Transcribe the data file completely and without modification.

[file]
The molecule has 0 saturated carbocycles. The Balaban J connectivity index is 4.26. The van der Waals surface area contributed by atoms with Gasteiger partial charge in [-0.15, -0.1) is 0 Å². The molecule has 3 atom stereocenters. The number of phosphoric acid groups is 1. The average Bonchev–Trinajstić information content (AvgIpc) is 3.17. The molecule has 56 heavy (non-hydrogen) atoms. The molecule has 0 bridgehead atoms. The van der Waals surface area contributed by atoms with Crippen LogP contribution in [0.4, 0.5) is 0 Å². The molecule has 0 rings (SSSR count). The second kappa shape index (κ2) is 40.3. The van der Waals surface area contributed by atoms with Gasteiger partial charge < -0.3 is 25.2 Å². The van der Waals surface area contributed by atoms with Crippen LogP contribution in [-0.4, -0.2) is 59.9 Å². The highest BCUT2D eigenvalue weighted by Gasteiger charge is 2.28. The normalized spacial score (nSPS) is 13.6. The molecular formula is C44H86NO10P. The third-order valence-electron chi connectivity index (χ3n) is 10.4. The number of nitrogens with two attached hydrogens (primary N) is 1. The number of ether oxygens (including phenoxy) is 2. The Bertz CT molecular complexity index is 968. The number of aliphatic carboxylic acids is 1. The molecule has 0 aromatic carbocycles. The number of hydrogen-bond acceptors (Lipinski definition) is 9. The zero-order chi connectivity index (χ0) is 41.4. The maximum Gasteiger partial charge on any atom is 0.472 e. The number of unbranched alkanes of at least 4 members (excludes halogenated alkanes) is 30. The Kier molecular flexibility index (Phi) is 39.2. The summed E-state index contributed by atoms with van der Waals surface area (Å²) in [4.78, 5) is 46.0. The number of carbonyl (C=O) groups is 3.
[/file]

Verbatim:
The molecule has 0 saturated carbocycles. The Balaban J connectivity index is 4.26. The van der Waals surface area contributed by atoms with Gasteiger partial charge in [-0.15, -0.1) is 0 Å². The molecule has 3 atom stereocenters. The number of phosphoric acid groups is 1. The average Bonchev–Trinajstić information content (AvgIpc) is 3.17. The molecule has 56 heavy (non-hydrogen) atoms. The molecule has 0 bridgehead atoms. The van der Waals surface area contributed by atoms with Crippen LogP contribution in [0.4, 0.5) is 0 Å². The molecule has 0 rings (SSSR count). The second kappa shape index (κ2) is 40.3. The van der Waals surface area contributed by atoms with Gasteiger partial charge < -0.3 is 25.2 Å². The van der Waals surface area contributed by atoms with Crippen LogP contribution in [-0.4, -0.2) is 59.9 Å². The highest BCUT2D eigenvalue weighted by Gasteiger charge is 2.28. The normalized spacial score (nSPS) is 13.6. The molecular formula is C44H86NO10P. The third-order valence-electron chi connectivity index (χ3n) is 10.4. The number of nitrogens with two attached hydrogens (primary N) is 1. The number of ether oxygens (including phenoxy) is 2. The Bertz CT molecular complexity index is 968. The number of aliphatic carboxylic acids is 1. The molecule has 0 aromatic carbocycles. The number of hydrogen-bond acceptors (Lipinski definition) is 9. The zero-order chi connectivity index (χ0) is 41.4. The maximum Gasteiger partial charge on any atom is 0.472 e. The number of unbranched alkanes of at least 4 members (excludes halogenated alkanes) is 30. The Kier molecular flexibility index (Phi) is 39.2. The summed E-state index contributed by atoms with van der Waals surface area (Å²) in [4.78, 5) is 46.0. The number of carbonyl (C=O) groups is 3.